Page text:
The Federal Reserve raised interest rates by 25bp on Wednesday evening, as expected. In the accompanying statement the committee did not change growth forecasts for the coming years, possibly suggesting that they are slightly more cautious on the impact Donald Trump’s initiatives will have on the economy, than some others. The committee did raise, by 25 basis points, projections for the appropriate level of the Federal Funds rate for the coming year. The median projection is now for three hikes next year, it was for two. If history is anything to go by, whatever the number is next year it probably won’t be three.
Adding to this view is the Wall Street Journal, reporting the Federal Reserve are now more cautious on the outlook for the US economy in the coming year, than official bodies. This contrasts with previous years where they have tended to be more optimistic. Interesting the Federal Reserve decide to raise projections for the Fed fund rate, despite becoming more cautious on the outlook for the economy.
Equity markets and bond markets behaved pretty much as expected, equities sold off a little as did bonds. Equity markets appeared to not focus too much on the possibility of a slightly more cautious economic outlook. After an eventful year, this in theory was the last hurdle for the market to negotiate, so far it has had a minimal impact on the new found bullish investor sentiment.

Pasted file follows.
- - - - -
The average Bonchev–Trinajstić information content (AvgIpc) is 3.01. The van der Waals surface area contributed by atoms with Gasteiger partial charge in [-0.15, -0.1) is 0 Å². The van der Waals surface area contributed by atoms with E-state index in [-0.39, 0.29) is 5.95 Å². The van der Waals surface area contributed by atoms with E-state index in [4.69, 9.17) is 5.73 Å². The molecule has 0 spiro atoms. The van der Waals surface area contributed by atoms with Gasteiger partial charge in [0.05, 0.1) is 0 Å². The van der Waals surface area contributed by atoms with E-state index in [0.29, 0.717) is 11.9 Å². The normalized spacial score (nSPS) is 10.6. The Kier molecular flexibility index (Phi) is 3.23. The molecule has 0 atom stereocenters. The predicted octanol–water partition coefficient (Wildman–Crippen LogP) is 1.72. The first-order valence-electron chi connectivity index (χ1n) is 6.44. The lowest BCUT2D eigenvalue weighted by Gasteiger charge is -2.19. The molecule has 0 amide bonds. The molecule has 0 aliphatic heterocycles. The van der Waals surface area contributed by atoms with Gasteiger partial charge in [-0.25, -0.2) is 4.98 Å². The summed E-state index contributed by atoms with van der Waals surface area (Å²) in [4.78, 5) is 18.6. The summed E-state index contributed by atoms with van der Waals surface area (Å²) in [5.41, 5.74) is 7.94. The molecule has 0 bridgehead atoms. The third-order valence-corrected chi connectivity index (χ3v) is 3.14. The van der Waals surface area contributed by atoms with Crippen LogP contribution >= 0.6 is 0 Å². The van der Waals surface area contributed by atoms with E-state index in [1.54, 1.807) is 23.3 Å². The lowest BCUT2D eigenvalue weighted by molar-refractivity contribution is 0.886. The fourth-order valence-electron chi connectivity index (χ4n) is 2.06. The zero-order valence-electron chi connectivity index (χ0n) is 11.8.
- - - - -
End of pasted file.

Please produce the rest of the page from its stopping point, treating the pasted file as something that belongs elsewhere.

The Federal Reserve’s desire and ability to move interest rates higher in the coming year may also be hamstrung to a certain degree by the actions of other central banks, who still favour more liberal interest rate policy.
After last night’s announcement, the US dollar basket (DXY) rose to the highest-level post 2008. The stronger US dollar has an impact on the global economy, particularly the emerging markets whose debt is often dollar denominated, increasing the debt burden. The Fed will be mindful of too strong a dollar as it can pressure on company earnings and exports.
The Bank of England, in contrast to the Fed, but again as expected left rates as they were. The Bank expects Q4 growth to be 0.4% and repeated its caution for growth outlook next year. The Bank of England, may also face some difficult decisions next year. Inflation is likely to pick up above target, in which case they may want to raise rates, but will be fearful of the impact on growth. The likely result is that the Bank of England will allow inflation to rise and leave rates where they are, if they can.